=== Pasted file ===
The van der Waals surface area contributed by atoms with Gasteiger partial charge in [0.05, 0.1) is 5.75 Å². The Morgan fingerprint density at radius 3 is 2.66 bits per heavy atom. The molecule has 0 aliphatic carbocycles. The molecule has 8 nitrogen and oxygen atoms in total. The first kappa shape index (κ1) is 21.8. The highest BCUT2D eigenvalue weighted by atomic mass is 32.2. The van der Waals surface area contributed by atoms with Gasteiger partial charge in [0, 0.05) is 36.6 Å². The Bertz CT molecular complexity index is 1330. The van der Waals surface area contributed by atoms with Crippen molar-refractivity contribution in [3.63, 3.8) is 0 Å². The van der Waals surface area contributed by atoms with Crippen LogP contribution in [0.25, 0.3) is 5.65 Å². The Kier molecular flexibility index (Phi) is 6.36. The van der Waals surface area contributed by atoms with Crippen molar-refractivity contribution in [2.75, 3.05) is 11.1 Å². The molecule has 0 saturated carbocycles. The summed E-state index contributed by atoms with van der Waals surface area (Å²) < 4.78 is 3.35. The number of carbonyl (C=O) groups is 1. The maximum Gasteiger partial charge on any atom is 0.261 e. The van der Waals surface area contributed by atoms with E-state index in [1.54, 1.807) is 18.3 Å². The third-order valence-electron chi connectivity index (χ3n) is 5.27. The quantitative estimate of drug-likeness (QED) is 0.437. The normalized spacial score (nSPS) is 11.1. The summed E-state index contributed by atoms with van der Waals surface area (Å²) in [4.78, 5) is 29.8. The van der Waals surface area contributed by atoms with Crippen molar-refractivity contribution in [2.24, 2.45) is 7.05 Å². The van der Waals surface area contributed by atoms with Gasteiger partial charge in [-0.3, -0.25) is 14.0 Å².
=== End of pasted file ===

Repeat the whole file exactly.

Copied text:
The van der Waals surface area contributed by atoms with Gasteiger partial charge in [0.05, 0.1) is 5.75 Å². The Morgan fingerprint density at radius 3 is 2.66 bits per heavy atom. The molecule has 0 aliphatic carbocycles. The molecule has 8 nitrogen and oxygen atoms in total. The first kappa shape index (κ1) is 21.8. The highest BCUT2D eigenvalue weighted by atomic mass is 32.2. The van der Waals surface area contributed by atoms with Gasteiger partial charge in [0, 0.05) is 36.6 Å². The Bertz CT molecular complexity index is 1330. The van der Waals surface area contributed by atoms with Crippen molar-refractivity contribution in [3.63, 3.8) is 0 Å². The van der Waals surface area contributed by atoms with Crippen LogP contribution in [0.25, 0.3) is 5.65 Å². The Kier molecular flexibility index (Phi) is 6.36. The van der Waals surface area contributed by atoms with Crippen molar-refractivity contribution in [2.75, 3.05) is 11.1 Å². The molecule has 0 saturated carbocycles. The summed E-state index contributed by atoms with van der Waals surface area (Å²) < 4.78 is 3.35. The number of carbonyl (C=O) groups is 1. The maximum Gasteiger partial charge on any atom is 0.261 e. The van der Waals surface area contributed by atoms with E-state index in [1.54, 1.807) is 18.3 Å². The third-order valence-electron chi connectivity index (χ3n) is 5.27. The quantitative estimate of drug-likeness (QED) is 0.437. The normalized spacial score (nSPS) is 11.1. The summed E-state index contributed by atoms with van der Waals surface area (Å²) in [4.78, 5) is 29.8. The van der Waals surface area contributed by atoms with Crippen molar-refractivity contribution in [2.24, 2.45) is 7.05 Å². The van der Waals surface area contributed by atoms with Gasteiger partial charge in [-0.3, -0.25) is 14.0 Å².